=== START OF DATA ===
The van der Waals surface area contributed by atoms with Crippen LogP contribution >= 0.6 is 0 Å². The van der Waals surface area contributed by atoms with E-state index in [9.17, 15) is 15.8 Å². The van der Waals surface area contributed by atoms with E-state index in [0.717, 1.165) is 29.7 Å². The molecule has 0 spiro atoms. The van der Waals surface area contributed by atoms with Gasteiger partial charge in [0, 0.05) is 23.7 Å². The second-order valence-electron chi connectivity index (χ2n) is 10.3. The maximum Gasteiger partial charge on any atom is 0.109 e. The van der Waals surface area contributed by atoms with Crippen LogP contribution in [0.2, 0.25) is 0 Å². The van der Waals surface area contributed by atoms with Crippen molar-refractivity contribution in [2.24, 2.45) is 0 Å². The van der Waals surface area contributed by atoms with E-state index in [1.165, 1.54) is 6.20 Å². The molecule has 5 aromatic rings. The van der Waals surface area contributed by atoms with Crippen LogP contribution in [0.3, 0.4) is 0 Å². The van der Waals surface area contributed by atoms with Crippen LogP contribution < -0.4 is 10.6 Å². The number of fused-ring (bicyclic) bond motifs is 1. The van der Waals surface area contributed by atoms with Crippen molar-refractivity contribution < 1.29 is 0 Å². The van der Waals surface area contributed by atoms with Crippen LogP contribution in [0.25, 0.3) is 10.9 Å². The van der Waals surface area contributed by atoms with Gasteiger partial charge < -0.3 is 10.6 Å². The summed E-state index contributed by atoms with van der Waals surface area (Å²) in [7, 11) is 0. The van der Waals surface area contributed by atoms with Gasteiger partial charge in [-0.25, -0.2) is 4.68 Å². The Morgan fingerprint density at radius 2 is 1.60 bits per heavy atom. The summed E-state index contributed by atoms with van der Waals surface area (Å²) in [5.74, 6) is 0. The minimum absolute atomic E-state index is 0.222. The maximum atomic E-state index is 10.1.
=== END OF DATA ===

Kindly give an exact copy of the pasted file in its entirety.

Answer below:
The van der Waals surface area contributed by atoms with Crippen LogP contribution >= 0.6 is 0 Å². The van der Waals surface area contributed by atoms with E-state index in [9.17, 15) is 15.8 Å². The van der Waals surface area contributed by atoms with E-state index in [0.717, 1.165) is 29.7 Å². The molecule has 0 spiro atoms. The van der Waals surface area contributed by atoms with Gasteiger partial charge in [0, 0.05) is 23.7 Å². The second-order valence-electron chi connectivity index (χ2n) is 10.3. The maximum Gasteiger partial charge on any atom is 0.109 e. The van der Waals surface area contributed by atoms with Crippen LogP contribution in [0.2, 0.25) is 0 Å². The van der Waals surface area contributed by atoms with Crippen molar-refractivity contribution in [2.24, 2.45) is 0 Å². The van der Waals surface area contributed by atoms with E-state index in [1.165, 1.54) is 6.20 Å². The molecule has 5 aromatic rings. The van der Waals surface area contributed by atoms with Crippen LogP contribution in [0.3, 0.4) is 0 Å². The van der Waals surface area contributed by atoms with Crippen LogP contribution < -0.4 is 10.6 Å². The number of fused-ring (bicyclic) bond motifs is 1. The van der Waals surface area contributed by atoms with Crippen molar-refractivity contribution < 1.29 is 0 Å². The van der Waals surface area contributed by atoms with Crippen LogP contribution in [0.25, 0.3) is 10.9 Å². The van der Waals surface area contributed by atoms with Gasteiger partial charge < -0.3 is 10.6 Å². The summed E-state index contributed by atoms with van der Waals surface area (Å²) in [7, 11) is 0. The van der Waals surface area contributed by atoms with Gasteiger partial charge in [-0.25, -0.2) is 4.68 Å². The Morgan fingerprint density at radius 2 is 1.60 bits per heavy atom. The summed E-state index contributed by atoms with van der Waals surface area (Å²) in [5.74, 6) is 0. The minimum absolute atomic E-state index is 0.222. The maximum atomic E-state index is 10.1.